Print Edition - 2017-05-16 | Oped
Road to new Kathmandu
- Inconvenience caused by the Melamchi project could have been lessened with some planning and coordination among concerned agencies
May 16, 2017-
Last year, a massive sinkhole appeared in a busy stretch of road in Fukoka city, Japan. The sinkhole was filled in a record time of two days, and once the reconstruction work was complete, one could barely see any sign of the sinkhole. The mayor of Fukoka city offered earnest apologies for the inconvenience caused by the sinkhole and the reconstruction work that followed.
People expect that minor and major issues of city planning will be dealt with by people who are entrusted with this responsibility.
Here in the Kathmandu Valley, the Melamchi Water Supply Project (MWSP) is one of the most awaited projects. While it is supposed to solve the chronic problem of the shortage of drinking water in the Valley, the people have been treated with complete disregard and have suffered through a long process of installation of pipes. Different political parties have made huge promises about the MWSP, but these promises are yet to materialise.
As if problems resulting from the water shortage aren’t enough to contend with, the MWSP has created another problem of air pollution. In order to construct the underground network of pipes to distribute water that will be brought into the Valley, roads are being dug up in Kathmandu and Lalitpur.
For any kind of government construction work, an Initial Environment Examination (IEE) is required by law. This form of environmental assessment requires a study of air pollution and other factors that can have an impact on the surrounding environment, such as noise pollution and economic and cultural practices. Mitigation measures are proposed based on the environmental assessment. For instance, the possibility of air pollution can be curtailed by measures such as sprinkling water in construction sites to avoid dust pollution, covering debris generated by construction, and restoring sites to earlier states as soon as construction work is completed (in this case, black topping roads). An authorised agency carries out periodic monitoring of the construction contractors’ compliance with mitigation measures.
Roads are yet to be restored weeks after they have been dug up. In some areas, water pipes have been installed on the side of the road, while in other areas, they go right through the centre of the road. Low visibility during rush hour and unmarked ditches left after digging have resulted in numerous casualties. Additional impacts of such haphazard planning can be seen in the form of high concentrations of dust in the air, dust storms and slippery roads during the monsoon season, resulting in accidents in highly congested areas such as Thapathali, Maitighar, Tripureshwor and Ratnapark.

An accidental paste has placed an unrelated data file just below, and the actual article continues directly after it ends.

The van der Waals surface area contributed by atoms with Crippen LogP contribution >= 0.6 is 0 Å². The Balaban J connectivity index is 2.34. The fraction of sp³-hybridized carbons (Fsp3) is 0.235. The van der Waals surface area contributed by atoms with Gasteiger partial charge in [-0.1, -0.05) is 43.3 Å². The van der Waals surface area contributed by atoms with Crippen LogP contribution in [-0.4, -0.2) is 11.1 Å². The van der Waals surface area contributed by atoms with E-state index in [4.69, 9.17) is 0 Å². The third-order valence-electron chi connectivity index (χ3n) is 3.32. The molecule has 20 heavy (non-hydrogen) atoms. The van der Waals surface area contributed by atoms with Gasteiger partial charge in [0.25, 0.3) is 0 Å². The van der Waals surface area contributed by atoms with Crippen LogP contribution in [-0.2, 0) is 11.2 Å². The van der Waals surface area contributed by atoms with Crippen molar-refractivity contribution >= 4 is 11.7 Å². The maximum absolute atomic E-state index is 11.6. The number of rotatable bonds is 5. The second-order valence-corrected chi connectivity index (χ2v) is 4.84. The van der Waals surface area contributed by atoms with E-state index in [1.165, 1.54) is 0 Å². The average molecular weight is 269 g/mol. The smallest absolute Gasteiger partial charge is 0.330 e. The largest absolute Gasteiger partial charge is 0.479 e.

Hazards in the form of asthma, eye irritation, heart stroke and cancer have significantly increased. Pedestrians, traffic police and those who drive motorbikes are especially at risk. High risks of health hazards have also resulted in an increase in the sale of cars, aided by easily available bank loans. Road expansion and population growth within the Valley have also resulted in additional vehicles. This will only exacerbate the problem of traffic congestion and air pollution in the long term. Vehicles emit microscopic particulate matter (PM 2.5) and other toxic gases such as carbon monoxide, oxides of sulphur and oxides of nitrogen. These are all more dangerous than dust. Studies by the World Health Organisation and others have shown that the air in the Kathmandu Valley is very unhealthy.
All of these effects will have a cumulative impact on the tourism sector. Tourists from around the world come to Nepal to experience natural beauty, ancient monuments and buildings, and socio-cultural diversity. The Kathmandu Valley alone has seven world heritage sites of cultural importance. However, the menace of air pollution and the deplorable state of the roads do not make a good impression on travellers coming to Nepal. These problems could act as deterrents for anyone who wishes to recommend Nepal as a good tourism destination.
Municipal offices and the Department of Roads (DoR) are involved in the construction and maintenance of Kathmandu’s roads. The MWSP could have easily coordinated with the DoR and the Kathmandu and Lalitpur metropolitan cities before starting to lay the underground pipe network. This coordination could have led to digging up of the road on one day and reconstruction of the site the following day. There is no excuse to pardon this lack of coordination among concerned agencies.
There is no doubt about the necessity of laying down pipes to bring water to households in the Kathmandu Valley, but it has come to be seen as a necessary evil. The inconvenience caused to the general public could have been avoided with a little tact, planning and coordination among different government agencies. Regarding an apology from public officials to the people, the less said the better. In fact, one tweet from a high level official reprimanded people for complaining too much about the inconvenience caused.
Dhonju holds a degree in environmental science with a specialisation in limnology and wetland ecosystems
Published: 16-05-2017 07:58